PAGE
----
There is nothing better than getting a ton of comments on a post you’ve worked hard to produce.
You love to hear what others have to say about your writing and the topics that are near and dear to your heart. It makes you feel successful when readers share about how much a post has helped them or they agree with your stance on a topic.
But what about the comments that aren’t so nice? What about readers who disagree with you or don’t like your opinions or even you it seems?
How do you handle these types of blog comments with skill?
How do you deal with them in a way that is classy, even when they hurt?
We live in a very public world. I think it’s safe to say that all this publicity has led many people to believe they can say whatever they want, whenever they want to say it. Often times it’s not very nice.
Not everyone has what it takes to respectfully disagree with others online. We see it again and again.
This applies to your blog as well. Blog comments usually follow a pattern. The more readers you have the more likely you are to receive negative feedback from those who aren’t afraid to voice their opinions of you or your writing.
For small bloggers a harsh comment can really sting. When you aren’t getting that many comments anyways, an unkind word really stands out.
For big bloggers these numbers are much higher. More readers, more comments, more unkindness. Even though they may have hundreds of positive comments I’m pretty sure negativity hurts just the same.
So what should you do?
1. Evaluate wisely
Not all comments should be left up for everyone to see. But not all hurtful or harsh comments should be removed either. I believe there is a balance.
If a comment is particularly rude, off topic, contains foul language, or attacks you, the writer, without merit, I think it should be removed. We want to promote respectful disagreement on our blogs and on social media.
However, if a comment does disagree with your stance or opinion and it is respectful in it’s wording, even if still hurtful, I believe you should leave it up.
What is important is that you evaluate the comment wisely. Is it rude for rudeness’ sake or is it just a different viewpoint? Differing points of view can benefit readers.
2. Serve your readership as a whole
If every comment you receive is positive then you are preaching to the choir. Admittedly this is fun, but not particularly useful in the long term.
Negative comments can serve your readers as much as your posts. They can lead you to clarify ambiguous language. They can help you to improve in your writing, communication, and delivery. They can help improve the overall experience of readers and that is why you write, to help others.
Negative comments can help teach readers that there are differing opinions. They can shine a spotlight on opposing viewpoints. And they might be what others are afraid to say.
In business they say every contact a company gets represents 100 people who have the same opinion but didn’t respond.The same might be said for your blog. That’s a lot of un-communicated feelings.
In particular watch for comments about blog design, font, and ease of use. If someone can’t read your posts because you are using a creative font, consider changing it to make it easier for others to read and enjoy your content.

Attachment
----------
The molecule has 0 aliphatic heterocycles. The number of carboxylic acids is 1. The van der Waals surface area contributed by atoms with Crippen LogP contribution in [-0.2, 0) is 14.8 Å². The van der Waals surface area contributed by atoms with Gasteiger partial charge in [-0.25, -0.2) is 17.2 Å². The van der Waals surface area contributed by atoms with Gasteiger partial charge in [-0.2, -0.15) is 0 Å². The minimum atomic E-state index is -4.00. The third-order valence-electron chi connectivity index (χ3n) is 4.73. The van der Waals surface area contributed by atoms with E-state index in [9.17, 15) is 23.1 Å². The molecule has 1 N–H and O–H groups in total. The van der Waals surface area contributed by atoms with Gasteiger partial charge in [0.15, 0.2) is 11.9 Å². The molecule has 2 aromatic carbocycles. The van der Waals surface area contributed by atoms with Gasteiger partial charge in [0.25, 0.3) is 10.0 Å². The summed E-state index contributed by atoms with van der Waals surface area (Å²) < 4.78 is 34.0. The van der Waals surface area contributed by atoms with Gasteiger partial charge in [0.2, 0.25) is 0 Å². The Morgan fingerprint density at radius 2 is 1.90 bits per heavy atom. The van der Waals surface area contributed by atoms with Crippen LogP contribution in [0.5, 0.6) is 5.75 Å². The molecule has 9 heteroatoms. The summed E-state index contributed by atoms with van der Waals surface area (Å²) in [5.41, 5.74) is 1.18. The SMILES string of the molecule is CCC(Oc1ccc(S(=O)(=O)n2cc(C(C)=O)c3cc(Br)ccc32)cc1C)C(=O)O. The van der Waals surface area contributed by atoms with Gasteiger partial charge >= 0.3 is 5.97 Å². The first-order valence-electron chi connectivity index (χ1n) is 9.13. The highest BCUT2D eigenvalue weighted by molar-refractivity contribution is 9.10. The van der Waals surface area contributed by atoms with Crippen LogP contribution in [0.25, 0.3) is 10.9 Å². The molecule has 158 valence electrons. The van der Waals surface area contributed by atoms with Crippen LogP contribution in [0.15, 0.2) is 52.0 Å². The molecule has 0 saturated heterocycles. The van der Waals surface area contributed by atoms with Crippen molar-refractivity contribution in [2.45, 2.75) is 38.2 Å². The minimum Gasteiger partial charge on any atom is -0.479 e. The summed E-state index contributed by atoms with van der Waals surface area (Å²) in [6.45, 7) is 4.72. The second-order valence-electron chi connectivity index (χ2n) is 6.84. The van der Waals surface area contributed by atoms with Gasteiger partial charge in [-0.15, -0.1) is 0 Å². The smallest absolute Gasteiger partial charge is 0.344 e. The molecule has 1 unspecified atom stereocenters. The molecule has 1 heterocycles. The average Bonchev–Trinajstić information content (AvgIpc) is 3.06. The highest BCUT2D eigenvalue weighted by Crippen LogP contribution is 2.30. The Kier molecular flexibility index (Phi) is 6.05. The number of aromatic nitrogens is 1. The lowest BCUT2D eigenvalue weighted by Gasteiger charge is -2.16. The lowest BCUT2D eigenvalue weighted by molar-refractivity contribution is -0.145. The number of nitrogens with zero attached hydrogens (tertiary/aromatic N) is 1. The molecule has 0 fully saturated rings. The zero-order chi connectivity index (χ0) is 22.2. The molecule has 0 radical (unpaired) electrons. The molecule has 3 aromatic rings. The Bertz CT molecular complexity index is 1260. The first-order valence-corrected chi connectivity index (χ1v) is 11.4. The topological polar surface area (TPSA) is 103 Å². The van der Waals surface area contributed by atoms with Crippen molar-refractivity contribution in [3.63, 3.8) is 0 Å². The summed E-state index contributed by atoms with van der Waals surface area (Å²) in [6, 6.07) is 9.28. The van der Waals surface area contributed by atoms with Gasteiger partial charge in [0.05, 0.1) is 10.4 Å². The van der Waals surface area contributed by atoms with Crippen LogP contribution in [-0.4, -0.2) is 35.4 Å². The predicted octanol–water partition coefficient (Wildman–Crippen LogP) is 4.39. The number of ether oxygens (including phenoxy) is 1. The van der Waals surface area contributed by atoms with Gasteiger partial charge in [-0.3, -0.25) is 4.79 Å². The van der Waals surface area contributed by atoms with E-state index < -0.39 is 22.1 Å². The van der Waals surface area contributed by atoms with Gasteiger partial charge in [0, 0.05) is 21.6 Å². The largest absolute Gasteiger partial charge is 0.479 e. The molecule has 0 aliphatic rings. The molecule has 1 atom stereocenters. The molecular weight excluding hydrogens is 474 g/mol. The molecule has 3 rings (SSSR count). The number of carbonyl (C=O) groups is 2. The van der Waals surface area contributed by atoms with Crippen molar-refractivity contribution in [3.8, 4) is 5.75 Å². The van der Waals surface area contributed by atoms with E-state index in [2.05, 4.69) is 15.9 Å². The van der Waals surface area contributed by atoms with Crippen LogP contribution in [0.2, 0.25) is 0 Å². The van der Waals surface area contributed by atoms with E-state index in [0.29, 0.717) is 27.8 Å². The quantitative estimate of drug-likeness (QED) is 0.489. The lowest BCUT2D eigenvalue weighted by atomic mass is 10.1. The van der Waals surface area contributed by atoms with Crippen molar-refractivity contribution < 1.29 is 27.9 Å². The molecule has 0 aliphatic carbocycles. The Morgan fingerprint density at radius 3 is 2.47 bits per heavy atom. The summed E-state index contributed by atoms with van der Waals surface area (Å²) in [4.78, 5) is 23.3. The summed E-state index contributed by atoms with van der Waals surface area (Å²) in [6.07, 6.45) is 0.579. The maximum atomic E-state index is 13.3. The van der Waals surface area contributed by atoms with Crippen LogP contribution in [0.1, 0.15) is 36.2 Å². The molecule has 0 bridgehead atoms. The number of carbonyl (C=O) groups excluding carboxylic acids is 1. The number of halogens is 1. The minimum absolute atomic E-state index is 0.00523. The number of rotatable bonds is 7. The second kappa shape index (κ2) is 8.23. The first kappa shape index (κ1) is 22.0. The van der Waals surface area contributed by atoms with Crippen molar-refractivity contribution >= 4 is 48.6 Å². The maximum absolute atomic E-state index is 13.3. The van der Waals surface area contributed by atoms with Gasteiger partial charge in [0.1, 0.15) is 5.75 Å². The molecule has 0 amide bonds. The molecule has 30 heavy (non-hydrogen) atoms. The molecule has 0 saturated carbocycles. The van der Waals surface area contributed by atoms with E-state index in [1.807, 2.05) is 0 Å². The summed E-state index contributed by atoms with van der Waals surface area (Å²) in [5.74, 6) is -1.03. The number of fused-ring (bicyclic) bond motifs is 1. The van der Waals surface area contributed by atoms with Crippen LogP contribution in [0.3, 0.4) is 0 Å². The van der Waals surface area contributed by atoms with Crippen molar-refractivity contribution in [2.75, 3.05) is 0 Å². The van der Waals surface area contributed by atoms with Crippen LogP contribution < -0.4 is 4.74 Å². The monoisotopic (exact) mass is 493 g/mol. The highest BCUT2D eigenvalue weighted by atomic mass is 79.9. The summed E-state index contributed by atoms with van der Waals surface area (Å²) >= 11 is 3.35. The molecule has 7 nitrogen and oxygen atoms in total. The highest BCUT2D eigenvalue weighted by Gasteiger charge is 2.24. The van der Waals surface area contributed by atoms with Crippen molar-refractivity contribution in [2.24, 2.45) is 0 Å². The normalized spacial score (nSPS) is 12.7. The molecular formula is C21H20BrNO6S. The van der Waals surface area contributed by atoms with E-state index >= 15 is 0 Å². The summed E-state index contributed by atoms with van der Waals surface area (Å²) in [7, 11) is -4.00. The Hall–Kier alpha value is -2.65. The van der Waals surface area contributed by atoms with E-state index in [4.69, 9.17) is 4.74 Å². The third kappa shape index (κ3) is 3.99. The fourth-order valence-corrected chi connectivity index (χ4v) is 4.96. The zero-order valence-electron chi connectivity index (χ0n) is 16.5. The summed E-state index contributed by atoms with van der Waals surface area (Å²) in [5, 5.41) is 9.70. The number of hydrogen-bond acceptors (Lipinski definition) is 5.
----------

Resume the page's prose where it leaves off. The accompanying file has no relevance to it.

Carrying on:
While it might be sad to change a font you really like, if it improves the readability of your site and serves your readers better, you should do it. And leave the comment up so others can see the process of how someone expressed dissatisfaction, you changed, and the experience got better for everyone.
Being able to see this progression serves your readers as a whole. Everyone can learn from your experience. Don’t deprive others of a chance to learn.
3. Don’t be afraid to apologize
If you make a mistake and someone calls you on it, do not hesitate to say you’re sorry. Blogging is not a place for pride to take root. Be gracious, apologize, and move on.
I once wrote something that someone else took great offense to. It was not my intention to offend. I thought I was being helpful and teaching my readers but my approach was wrong.
When I was called on it I immediately apologized and asked for forgiveness. In that particular case it was warranted. I was in the wrong.
I’m not saying you always have to say you’re sorry for your opinion or viewpoint. I’m only saying when you are wrong, own up to it and move forward.
Take as much time as you need to make your apology genuine. If you need to cool off for a day or so, do it. You want to run your blog with a clean slate, not with an attitude of dissent and conflict.
4. Don’t beat a dead horse
Once you either apologize or state your case for your viewpoint to a negative comment feel free to move on. I often see comment threads to on and on and on. I feel this is unnecessary, especially if it is your blog.
Accept the negative comment (after making a wise evaluation), respond, let it go.
I like to practice the sandwich approach to responding to negative comments. Start with a positive like “Thank you for taking the time to read my post and respond.”
Then state your opinion why you think the comment has merit or not. If you need to apologize, do so here. If you believe what you wrote is true or factual, say so. Be strong and stand up for yourself.
Finally, thank the person for visiting and leaving a comment. Show appreciation for their taking the time to write.
Positive statement/meat or viewpoint/Positive statement = sandwich.
Now move on.
Comments are vital to a healthy blog. Both positive and negative comments have value. Make sure you handle both with class. Don’t be afraid of negative comments and don’t be afraid to stand up for your opinions.
You can handle all types of comments with skill. It just takes practice.
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